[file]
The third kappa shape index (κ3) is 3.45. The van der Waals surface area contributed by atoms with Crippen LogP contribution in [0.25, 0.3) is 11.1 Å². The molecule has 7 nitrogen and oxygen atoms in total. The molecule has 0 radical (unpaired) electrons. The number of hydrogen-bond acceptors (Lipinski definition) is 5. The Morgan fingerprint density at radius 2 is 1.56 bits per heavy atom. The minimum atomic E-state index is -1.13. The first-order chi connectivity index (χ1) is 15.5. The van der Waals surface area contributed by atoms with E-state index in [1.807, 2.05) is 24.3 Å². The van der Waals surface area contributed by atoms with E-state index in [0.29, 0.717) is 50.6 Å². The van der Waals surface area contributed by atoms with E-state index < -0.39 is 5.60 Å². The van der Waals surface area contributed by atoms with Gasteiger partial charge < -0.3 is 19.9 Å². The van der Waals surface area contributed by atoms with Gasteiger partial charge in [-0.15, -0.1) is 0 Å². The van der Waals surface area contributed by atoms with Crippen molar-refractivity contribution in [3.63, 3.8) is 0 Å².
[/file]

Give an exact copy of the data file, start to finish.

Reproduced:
The third kappa shape index (κ3) is 3.45. The van der Waals surface area contributed by atoms with Crippen LogP contribution in [0.25, 0.3) is 11.1 Å². The molecule has 7 nitrogen and oxygen atoms in total. The molecule has 0 radical (unpaired) electrons. The number of hydrogen-bond acceptors (Lipinski definition) is 5. The Morgan fingerprint density at radius 2 is 1.56 bits per heavy atom. The minimum atomic E-state index is -1.13. The first-order chi connectivity index (χ1) is 15.5. The van der Waals surface area contributed by atoms with E-state index in [1.807, 2.05) is 24.3 Å². The van der Waals surface area contributed by atoms with E-state index in [0.29, 0.717) is 50.6 Å². The van der Waals surface area contributed by atoms with E-state index < -0.39 is 5.60 Å². The van der Waals surface area contributed by atoms with Gasteiger partial charge < -0.3 is 19.9 Å². The van der Waals surface area contributed by atoms with Gasteiger partial charge in [-0.15, -0.1) is 0 Å². The van der Waals surface area contributed by atoms with Crippen molar-refractivity contribution in [3.63, 3.8) is 0 Å².